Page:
Embryonic mortality refers to losses that take place from fertilization until the period of differentiation, at approximately 42 days of gestation (Committee on Reproductive Nomenclature, 1972). Embryo loss is the major cause of reproductive failure in cattle and represents significant economic loss to the industry (Dunne et al., 2000). Numerous studies report a fertilization rate of 80-90% in beef heifers (Henricks et al., 1971; Diskin and Sreenan, 1980; and Roche et al., 1981). However, these studies also report that at 42 days following insemination, embryo survival rate was only 60% of initial. Furthermore, Roche et al (1981) demonstrated that embryo loss occurs primarily in the first 16 days following breeding. Dunne et al (2000) found that embryo survival rates decreased to day 14 with no further reduction. These studies clearly demonstrate that embryo loss occurs primarily in the first 14-16 days following insemination.
Research in suckled beef cows, which may represent a similar nutritional demand as growth in heifers, indicates a positive influence of concentrate supplementation three weeks prior to and three weeks following breeding (Khireddine et al., 1998). In this study, all cows were restricted to 70% of maintenance requirement from calving until three weeks prior to breeding. Subsequently, cows were either maintained on the restricted diet or placed on a supplemented diet. On day 21, the supplemented group had a greater pregnancy rate (100% vs. 20%) compared to the nonsupplemented group. This indicates a positive effect of supplemental nutrition on embryo survival.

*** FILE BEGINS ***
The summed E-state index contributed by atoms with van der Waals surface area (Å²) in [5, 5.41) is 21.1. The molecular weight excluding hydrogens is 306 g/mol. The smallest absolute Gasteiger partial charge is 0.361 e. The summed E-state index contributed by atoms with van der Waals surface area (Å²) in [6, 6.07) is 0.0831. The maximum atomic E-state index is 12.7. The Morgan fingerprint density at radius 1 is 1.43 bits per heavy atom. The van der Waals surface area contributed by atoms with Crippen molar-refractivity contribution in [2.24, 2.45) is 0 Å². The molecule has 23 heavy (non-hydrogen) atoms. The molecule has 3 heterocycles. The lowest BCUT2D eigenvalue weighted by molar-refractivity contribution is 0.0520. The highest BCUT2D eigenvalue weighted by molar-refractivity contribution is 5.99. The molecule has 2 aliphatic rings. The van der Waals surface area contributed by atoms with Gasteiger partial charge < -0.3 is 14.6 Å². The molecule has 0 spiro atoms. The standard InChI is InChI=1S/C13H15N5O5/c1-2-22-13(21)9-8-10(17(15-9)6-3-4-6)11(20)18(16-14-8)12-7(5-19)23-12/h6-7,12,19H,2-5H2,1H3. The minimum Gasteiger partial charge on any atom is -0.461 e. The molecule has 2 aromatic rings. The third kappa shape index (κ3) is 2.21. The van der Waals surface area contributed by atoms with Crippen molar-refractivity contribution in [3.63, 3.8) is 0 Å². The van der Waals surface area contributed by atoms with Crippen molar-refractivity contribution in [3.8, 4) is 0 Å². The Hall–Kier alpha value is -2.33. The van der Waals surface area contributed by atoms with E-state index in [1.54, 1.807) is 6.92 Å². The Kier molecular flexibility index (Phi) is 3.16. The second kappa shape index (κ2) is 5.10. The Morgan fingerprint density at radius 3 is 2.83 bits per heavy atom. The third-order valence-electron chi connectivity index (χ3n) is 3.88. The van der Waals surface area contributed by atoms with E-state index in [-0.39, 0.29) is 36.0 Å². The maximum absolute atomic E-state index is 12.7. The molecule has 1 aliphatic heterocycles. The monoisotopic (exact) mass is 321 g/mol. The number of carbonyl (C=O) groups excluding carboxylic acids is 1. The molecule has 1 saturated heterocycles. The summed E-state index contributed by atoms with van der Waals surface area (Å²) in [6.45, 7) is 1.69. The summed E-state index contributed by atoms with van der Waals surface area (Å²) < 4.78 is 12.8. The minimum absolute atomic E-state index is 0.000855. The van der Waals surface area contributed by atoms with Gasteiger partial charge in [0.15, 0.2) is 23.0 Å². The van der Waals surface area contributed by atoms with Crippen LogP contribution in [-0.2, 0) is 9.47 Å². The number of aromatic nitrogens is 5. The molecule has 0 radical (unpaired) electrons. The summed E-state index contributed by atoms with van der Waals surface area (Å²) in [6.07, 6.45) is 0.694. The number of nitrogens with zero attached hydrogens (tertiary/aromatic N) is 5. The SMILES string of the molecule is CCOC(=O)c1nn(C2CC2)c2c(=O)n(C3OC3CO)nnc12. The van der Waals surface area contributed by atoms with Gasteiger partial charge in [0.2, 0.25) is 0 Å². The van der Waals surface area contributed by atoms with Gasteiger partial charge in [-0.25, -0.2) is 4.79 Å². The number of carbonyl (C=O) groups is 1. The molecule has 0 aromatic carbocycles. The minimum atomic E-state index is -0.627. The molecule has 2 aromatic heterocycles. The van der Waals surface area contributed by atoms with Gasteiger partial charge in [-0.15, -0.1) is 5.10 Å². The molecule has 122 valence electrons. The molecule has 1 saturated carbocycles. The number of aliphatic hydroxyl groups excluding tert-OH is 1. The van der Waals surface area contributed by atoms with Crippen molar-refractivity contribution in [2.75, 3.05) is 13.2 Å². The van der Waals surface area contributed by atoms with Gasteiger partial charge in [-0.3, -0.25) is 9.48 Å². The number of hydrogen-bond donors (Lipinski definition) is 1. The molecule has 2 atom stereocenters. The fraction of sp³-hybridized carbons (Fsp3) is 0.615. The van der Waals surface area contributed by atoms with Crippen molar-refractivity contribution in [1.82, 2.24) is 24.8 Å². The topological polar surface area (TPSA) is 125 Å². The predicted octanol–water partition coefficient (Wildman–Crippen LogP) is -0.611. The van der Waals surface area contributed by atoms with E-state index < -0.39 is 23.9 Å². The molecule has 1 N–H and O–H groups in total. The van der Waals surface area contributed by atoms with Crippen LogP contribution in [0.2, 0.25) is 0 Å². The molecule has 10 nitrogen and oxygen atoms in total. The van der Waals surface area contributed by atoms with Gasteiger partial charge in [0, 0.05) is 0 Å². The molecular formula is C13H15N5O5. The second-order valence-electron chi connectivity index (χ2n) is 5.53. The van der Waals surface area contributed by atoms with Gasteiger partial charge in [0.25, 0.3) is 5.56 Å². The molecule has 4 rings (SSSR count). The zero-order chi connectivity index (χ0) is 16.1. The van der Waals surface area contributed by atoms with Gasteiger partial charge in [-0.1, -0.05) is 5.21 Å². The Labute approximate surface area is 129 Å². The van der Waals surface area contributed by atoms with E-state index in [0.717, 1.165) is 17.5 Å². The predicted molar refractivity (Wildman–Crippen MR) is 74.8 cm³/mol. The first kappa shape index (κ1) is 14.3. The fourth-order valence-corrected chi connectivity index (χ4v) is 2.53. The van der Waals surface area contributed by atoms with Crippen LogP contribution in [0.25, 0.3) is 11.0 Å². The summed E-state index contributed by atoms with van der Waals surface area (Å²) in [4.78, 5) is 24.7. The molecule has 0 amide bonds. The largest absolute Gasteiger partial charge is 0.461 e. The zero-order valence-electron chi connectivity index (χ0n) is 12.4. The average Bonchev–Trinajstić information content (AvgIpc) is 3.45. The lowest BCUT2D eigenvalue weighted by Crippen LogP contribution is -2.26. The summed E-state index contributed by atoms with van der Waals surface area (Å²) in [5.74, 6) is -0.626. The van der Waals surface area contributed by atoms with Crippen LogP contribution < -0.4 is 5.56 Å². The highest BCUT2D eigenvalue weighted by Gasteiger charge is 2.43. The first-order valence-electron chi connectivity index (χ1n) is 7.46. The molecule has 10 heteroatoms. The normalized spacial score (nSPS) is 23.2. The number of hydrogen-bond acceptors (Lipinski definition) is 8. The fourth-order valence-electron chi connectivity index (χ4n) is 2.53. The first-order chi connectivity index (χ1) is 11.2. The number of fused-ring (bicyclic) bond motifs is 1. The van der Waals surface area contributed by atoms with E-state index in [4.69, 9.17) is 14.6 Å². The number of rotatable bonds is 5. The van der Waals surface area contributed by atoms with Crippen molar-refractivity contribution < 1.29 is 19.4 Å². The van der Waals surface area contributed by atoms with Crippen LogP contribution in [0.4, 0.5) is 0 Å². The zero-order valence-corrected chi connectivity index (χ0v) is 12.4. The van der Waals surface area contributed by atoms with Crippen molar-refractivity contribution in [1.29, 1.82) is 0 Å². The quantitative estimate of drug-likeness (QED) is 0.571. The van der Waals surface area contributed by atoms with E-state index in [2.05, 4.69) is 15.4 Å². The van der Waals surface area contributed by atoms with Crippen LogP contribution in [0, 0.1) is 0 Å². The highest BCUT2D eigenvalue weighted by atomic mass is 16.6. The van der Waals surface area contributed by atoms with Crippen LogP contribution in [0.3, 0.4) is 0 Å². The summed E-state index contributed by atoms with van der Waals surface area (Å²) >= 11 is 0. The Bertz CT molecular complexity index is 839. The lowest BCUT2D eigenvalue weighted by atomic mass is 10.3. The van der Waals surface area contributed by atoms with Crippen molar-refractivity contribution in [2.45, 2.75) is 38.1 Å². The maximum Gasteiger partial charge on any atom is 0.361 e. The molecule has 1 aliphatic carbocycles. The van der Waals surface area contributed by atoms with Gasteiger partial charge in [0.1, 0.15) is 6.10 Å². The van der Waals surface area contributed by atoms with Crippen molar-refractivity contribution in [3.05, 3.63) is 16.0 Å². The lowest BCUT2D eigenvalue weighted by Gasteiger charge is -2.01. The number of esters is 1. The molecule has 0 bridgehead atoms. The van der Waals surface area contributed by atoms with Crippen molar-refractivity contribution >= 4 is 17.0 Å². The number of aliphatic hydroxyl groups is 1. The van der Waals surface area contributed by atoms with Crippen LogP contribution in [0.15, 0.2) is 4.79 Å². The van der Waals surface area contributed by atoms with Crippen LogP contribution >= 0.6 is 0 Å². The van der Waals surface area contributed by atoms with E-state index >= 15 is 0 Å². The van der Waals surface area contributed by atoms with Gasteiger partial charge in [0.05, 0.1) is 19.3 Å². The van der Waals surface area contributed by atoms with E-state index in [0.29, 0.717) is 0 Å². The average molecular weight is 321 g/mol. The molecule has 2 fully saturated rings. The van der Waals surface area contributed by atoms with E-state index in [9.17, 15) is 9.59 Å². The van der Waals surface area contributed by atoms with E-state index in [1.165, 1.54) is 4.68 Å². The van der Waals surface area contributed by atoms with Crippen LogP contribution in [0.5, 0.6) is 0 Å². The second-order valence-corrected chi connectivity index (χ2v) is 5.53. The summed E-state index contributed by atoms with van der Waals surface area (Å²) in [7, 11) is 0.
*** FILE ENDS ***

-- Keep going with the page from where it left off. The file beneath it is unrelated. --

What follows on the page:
Supplementation may be more beneficial in heifers that are nutritionally challenged or on a low plane of nutrition (Funston, 2004). Supplementation with a high-energy feedstuff containing a modest level of fat, such as DDG, may be beneficial. Ciccoli et al. (2005) found heifers that were supplemented in a drylot with corn and soybean meal or corn and distiller’s grain reached puberty at a younger age than control counterparts grazing pasture and supplemented only with soybean meal. However, data demonstrating the effects of short-term supplementation with distillers’ dried gram (DDG) as a component of a low-cost heifer development system is needed.
Project objectives:div style="margin-left:1em;">
The primary expected short-term outcomes of this research are to demonstrate the feasibility and sustainability of a low-cost heifer development strategy to beef producers in the north central region. This short-term outcome includes not only demonstrating that heifers can be developed successfully on range, but also that targeted energy supplementation from one week before breeding until 18 after should improve pregnancy rates. For ranchers, this should result in more heifers pregnant in a shorter time, with reduced cost compared to feedlot heifer development.
Our projected intermediate outcomes include ranchers adopting this strategy for developing heifers on range, reduced heifer development costs, diminishing use of fossil fuels and cereal grains, and lower capital investment in heifer development enterprises. Additionally, we expect to increase awareness of embryonic loss in beef heifers and educate producers about strategies to control early pregnancy loss in developing heifers.
Long term, these results may effect how beef females are managed prior to the breeding season. The periods immediately before and after breeding are novel in a heifer’s development and represents new nutritional demands. Implementation of a system that promotes a targeted, cost effective supplementation program could improve pregnancy rate and reduce economic risk for livestock producers. This short-term supplementation system could be incorporated on ranches with widely varying forage resources.